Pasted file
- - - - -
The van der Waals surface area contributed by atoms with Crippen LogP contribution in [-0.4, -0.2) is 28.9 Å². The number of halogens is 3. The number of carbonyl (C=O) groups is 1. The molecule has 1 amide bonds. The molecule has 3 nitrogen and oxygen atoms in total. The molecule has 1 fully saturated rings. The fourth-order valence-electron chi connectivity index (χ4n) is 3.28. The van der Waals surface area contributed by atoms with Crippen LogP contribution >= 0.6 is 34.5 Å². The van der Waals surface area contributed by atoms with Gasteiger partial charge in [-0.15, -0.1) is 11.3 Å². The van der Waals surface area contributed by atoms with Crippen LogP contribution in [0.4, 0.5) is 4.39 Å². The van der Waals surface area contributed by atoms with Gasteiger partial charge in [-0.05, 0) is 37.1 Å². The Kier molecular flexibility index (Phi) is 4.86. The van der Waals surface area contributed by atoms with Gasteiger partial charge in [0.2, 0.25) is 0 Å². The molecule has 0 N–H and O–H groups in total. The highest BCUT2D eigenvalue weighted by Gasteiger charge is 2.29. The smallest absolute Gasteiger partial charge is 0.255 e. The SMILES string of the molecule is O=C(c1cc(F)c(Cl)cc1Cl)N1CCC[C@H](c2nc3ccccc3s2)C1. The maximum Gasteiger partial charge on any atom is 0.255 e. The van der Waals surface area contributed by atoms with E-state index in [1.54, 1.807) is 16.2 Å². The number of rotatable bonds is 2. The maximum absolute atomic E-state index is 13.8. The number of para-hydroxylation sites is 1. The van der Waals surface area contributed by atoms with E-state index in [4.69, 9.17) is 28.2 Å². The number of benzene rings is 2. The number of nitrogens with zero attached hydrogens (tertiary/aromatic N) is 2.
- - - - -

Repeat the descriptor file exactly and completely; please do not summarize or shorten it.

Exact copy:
The van der Waals surface area contributed by atoms with Crippen LogP contribution in [-0.4, -0.2) is 28.9 Å². The number of halogens is 3. The number of carbonyl (C=O) groups is 1. The molecule has 1 amide bonds. The molecule has 3 nitrogen and oxygen atoms in total. The molecule has 1 fully saturated rings. The fourth-order valence-electron chi connectivity index (χ4n) is 3.28. The van der Waals surface area contributed by atoms with Crippen LogP contribution >= 0.6 is 34.5 Å². The van der Waals surface area contributed by atoms with Gasteiger partial charge in [-0.15, -0.1) is 11.3 Å². The van der Waals surface area contributed by atoms with Crippen LogP contribution in [0.4, 0.5) is 4.39 Å². The van der Waals surface area contributed by atoms with Gasteiger partial charge in [-0.05, 0) is 37.1 Å². The Kier molecular flexibility index (Phi) is 4.86. The van der Waals surface area contributed by atoms with Gasteiger partial charge in [0.2, 0.25) is 0 Å². The molecule has 0 N–H and O–H groups in total. The highest BCUT2D eigenvalue weighted by Gasteiger charge is 2.29. The smallest absolute Gasteiger partial charge is 0.255 e. The SMILES string of the molecule is O=C(c1cc(F)c(Cl)cc1Cl)N1CCC[C@H](c2nc3ccccc3s2)C1. The maximum Gasteiger partial charge on any atom is 0.255 e. The van der Waals surface area contributed by atoms with E-state index in [1.54, 1.807) is 16.2 Å². The number of rotatable bonds is 2. The maximum absolute atomic E-state index is 13.8. The number of para-hydroxylation sites is 1. The van der Waals surface area contributed by atoms with E-state index in [4.69, 9.17) is 28.2 Å². The number of benzene rings is 2. The number of nitrogens with zero attached hydrogens (tertiary/aromatic N) is 2.